Thanks Shankar, that's the one I was referring to. I was just too lazy to go look for it. :)
Ryan,
As you might have picked up from Martice's and my posts, many people (including myself - for now) seem to have a preference for Towers when it comes to music. It's a highly personal decision that (I believe) is based primarily on subjective preferences rather than any clear technical superiority. Kudo's to Martice for making the transition from towers to bookshelves (You've gone to the dark side bruddah :D). I have not gone that route just yet, but it's entirely possible at some point and I would never rule out bookshelves down the road.
--Steve
 

Brett DiMichele

Senior HTF Member
Joined
Sep 30, 2001
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3,181
Real Name
Brett
You want the truth?You can't handle the truth!
Okay okay, I'm no Nicholson so lets get down to the truth
and the facts.
Before we start, let it be known that I prefer tower
speakers. Now that this is off my chest, shall we continue?
Q:Are Tower Speakers always better than Bookshelf Speakers?
A: The answer is an absolute, No..
Q:Are Bookshelf Speakers always better than Tower Speakers?
Q:Again, The answer is an absolute, No..
So what does this mean? well it means that in the world of
speakers, sound is highly subjective to each listener and
manufacturing process between companies means that not all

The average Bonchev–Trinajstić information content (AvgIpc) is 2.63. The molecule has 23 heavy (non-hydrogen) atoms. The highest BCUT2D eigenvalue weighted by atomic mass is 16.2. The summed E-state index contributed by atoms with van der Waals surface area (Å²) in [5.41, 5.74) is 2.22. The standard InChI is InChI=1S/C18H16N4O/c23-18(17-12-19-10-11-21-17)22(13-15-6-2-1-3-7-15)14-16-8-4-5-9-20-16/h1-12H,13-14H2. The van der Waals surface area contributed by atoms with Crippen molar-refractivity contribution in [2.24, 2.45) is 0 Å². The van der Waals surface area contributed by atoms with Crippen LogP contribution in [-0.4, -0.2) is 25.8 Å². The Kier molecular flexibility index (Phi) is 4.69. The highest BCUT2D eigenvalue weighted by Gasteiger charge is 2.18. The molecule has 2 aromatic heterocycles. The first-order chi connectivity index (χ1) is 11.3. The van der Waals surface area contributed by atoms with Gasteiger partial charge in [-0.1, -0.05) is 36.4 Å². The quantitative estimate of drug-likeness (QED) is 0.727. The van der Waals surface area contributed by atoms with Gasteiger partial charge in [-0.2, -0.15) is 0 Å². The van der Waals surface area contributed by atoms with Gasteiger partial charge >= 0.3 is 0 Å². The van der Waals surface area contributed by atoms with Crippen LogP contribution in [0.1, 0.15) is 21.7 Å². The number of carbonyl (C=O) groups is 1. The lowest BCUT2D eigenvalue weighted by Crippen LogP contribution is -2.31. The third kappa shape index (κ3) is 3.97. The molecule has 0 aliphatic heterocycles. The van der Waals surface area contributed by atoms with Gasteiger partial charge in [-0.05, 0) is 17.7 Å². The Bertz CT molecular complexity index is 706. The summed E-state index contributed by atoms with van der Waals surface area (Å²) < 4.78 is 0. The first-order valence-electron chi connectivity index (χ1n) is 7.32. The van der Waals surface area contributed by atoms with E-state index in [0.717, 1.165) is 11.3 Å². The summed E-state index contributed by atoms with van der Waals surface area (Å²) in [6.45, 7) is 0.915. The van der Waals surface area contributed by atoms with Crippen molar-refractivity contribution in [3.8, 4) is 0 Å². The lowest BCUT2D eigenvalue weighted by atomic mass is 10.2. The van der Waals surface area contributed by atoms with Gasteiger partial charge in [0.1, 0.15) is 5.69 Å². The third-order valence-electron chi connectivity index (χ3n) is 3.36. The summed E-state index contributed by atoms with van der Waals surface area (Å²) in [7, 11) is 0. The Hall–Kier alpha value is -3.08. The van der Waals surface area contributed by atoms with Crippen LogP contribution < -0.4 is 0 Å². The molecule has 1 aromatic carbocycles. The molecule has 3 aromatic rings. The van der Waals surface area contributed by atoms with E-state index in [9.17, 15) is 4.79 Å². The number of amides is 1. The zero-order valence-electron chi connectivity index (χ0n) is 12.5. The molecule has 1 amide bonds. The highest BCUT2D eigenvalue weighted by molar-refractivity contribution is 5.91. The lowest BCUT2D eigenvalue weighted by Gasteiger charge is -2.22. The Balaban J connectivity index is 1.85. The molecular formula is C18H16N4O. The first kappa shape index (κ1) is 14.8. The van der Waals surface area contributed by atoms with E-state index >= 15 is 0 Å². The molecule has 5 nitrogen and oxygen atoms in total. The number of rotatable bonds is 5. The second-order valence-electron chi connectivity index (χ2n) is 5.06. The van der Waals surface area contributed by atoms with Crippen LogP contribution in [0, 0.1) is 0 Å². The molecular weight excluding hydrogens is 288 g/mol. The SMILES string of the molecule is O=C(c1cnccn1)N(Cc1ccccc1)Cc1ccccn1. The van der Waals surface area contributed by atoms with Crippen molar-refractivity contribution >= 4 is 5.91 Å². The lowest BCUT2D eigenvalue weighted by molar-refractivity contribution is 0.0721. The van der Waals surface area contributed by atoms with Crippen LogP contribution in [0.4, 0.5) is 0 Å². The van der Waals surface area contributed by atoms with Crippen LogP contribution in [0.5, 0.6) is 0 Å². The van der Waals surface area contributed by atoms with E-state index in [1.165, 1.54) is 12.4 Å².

speakers are created equaly.
Why would a bookshelf be better than a similarly priced
tower? Well I always hear the Bookshelf camps defend thier
argument the same way. They say things like "well, the book
shelf speaker costs the same as the tower and uses less materials
so the materials used in the bookshelf must be better! To
that I say that is utter hogwash.
Take 2 speakers one being a Tower and one being a Bookshelf
from the same "series" from the same manufacturer and tear
them apart. You will be hard pressed to find any diffrence
in the design or implementation, the electronics or the
raw dynamic drivers. Simply put, why would any company concerned
with profits carry 2 distinctly diffrent sets of drivers and
other raw materials for speakers within the same line? Simply
put, they don't.
I also hear the Bookshelf camps use the crossover as a point
to argue. They claim that the crossover network in a Boookshelf
is less Complex and therfore they are less inclined to botch
up the crossover. Again I have to cry wolf on this perspective.
Many Bookshelf speakers are very capeable of low frequencies
as low as 30Hz (albeit with not much output DB wise) and
many of these Bookshelfs are 3 way designs which make them
as complicated as my 3 way Towers.
How about build quality? I can not vouch for all Towers
because I don't own all the Towers made by all the companies.
But what I can tell you is how my Towers are constructed
(since I have torn them apart to see).
A good Tower speaker is "like" a Bookshelf + a Sub all rolled
into one housing. When I say it's like a Bookshelf what I am
saying is that a high quality Tower will have it's Mid and
High Frequency Drivers in thier own sealed enclosures that
are not affected by the Low Frequency Driver section. In
my particular Towers (AR, AR9's) the Mid Range Drivers each
have thier own sealed cabinet within the main cabinet. They
recieve about 1/4 a Cubic Foot per Mid. The Tweeters are
sealed thus they need no chamber. The Sub Woofer occupies
the rest of the Cabinet volume (some 2+ Cubic Feet Per Sub)
Does this mean that all Towers are constructed in this manner?
No... Would a Yamaha Tower that you get at Best Buy surpass